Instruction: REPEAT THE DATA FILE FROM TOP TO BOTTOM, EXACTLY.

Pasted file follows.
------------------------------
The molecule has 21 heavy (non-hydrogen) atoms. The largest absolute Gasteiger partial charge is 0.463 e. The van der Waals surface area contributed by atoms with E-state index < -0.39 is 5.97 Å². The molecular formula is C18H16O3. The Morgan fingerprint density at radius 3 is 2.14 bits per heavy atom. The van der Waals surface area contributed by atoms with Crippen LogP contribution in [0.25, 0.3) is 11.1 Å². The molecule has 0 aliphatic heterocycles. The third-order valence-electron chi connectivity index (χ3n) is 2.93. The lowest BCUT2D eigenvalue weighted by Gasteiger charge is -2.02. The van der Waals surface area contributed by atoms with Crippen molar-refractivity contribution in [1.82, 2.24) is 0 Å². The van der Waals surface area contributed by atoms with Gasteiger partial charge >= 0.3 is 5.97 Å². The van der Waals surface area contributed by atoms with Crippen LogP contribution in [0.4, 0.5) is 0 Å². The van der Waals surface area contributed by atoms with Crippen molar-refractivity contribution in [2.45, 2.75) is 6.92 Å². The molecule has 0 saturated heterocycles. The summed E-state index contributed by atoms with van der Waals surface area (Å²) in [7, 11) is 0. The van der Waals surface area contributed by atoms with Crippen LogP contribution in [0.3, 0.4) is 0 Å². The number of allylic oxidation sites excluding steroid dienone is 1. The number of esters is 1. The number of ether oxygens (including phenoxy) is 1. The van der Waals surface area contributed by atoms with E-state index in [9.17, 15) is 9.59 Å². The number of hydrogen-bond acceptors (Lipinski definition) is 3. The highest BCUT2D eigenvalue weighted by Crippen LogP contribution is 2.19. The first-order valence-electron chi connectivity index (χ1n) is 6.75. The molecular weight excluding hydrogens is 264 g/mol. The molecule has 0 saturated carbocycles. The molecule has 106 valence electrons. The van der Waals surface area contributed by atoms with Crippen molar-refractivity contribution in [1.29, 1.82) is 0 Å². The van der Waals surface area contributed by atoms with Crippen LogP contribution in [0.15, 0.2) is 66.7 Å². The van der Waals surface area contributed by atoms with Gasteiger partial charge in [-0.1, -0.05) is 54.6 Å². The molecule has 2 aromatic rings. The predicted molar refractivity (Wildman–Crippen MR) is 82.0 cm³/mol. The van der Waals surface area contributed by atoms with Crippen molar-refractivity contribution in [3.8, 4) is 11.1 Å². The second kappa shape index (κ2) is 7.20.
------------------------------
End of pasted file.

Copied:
The molecule has 21 heavy (non-hydrogen) atoms. The largest absolute Gasteiger partial charge is 0.463 e. The van der Waals surface area contributed by atoms with E-state index < -0.39 is 5.97 Å². The molecular formula is C18H16O3. The Morgan fingerprint density at radius 3 is 2.14 bits per heavy atom. The van der Waals surface area contributed by atoms with Crippen LogP contribution in [0.25, 0.3) is 11.1 Å². The molecule has 0 aliphatic heterocycles. The third-order valence-electron chi connectivity index (χ3n) is 2.93. The lowest BCUT2D eigenvalue weighted by Gasteiger charge is -2.02. The van der Waals surface area contributed by atoms with Crippen molar-refractivity contribution in [1.82, 2.24) is 0 Å². The van der Waals surface area contributed by atoms with Gasteiger partial charge >= 0.3 is 5.97 Å². The van der Waals surface area contributed by atoms with Crippen LogP contribution in [0.4, 0.5) is 0 Å². The van der Waals surface area contributed by atoms with Crippen molar-refractivity contribution in [2.45, 2.75) is 6.92 Å². The molecule has 0 saturated heterocycles. The summed E-state index contributed by atoms with van der Waals surface area (Å²) in [7, 11) is 0. The van der Waals surface area contributed by atoms with Crippen LogP contribution in [0.3, 0.4) is 0 Å². The number of allylic oxidation sites excluding steroid dienone is 1. The number of esters is 1. The number of ether oxygens (including phenoxy) is 1. The van der Waals surface area contributed by atoms with E-state index in [9.17, 15) is 9.59 Å². The number of hydrogen-bond acceptors (Lipinski definition) is 3. The highest BCUT2D eigenvalue weighted by Crippen LogP contribution is 2.19. The first-order valence-electron chi connectivity index (χ1n) is 6.75. The molecular weight excluding hydrogens is 264 g/mol. The molecule has 0 saturated carbocycles. The molecule has 106 valence electrons. The van der Waals surface area contributed by atoms with Crippen molar-refractivity contribution in [1.29, 1.82) is 0 Å². The van der Waals surface area contributed by atoms with Crippen LogP contribution in [0.15, 0.2) is 66.7 Å². The van der Waals surface area contributed by atoms with Gasteiger partial charge in [-0.1, -0.05) is 54.6 Å². The molecule has 2 aromatic rings. The predicted molar refractivity (Wildman–Crippen MR) is 82.0 cm³/mol. The van der Waals surface area contributed by atoms with Crippen molar-refractivity contribution in [3.8, 4) is 11.1 Å². The second kappa shape index (κ2) is 7.20.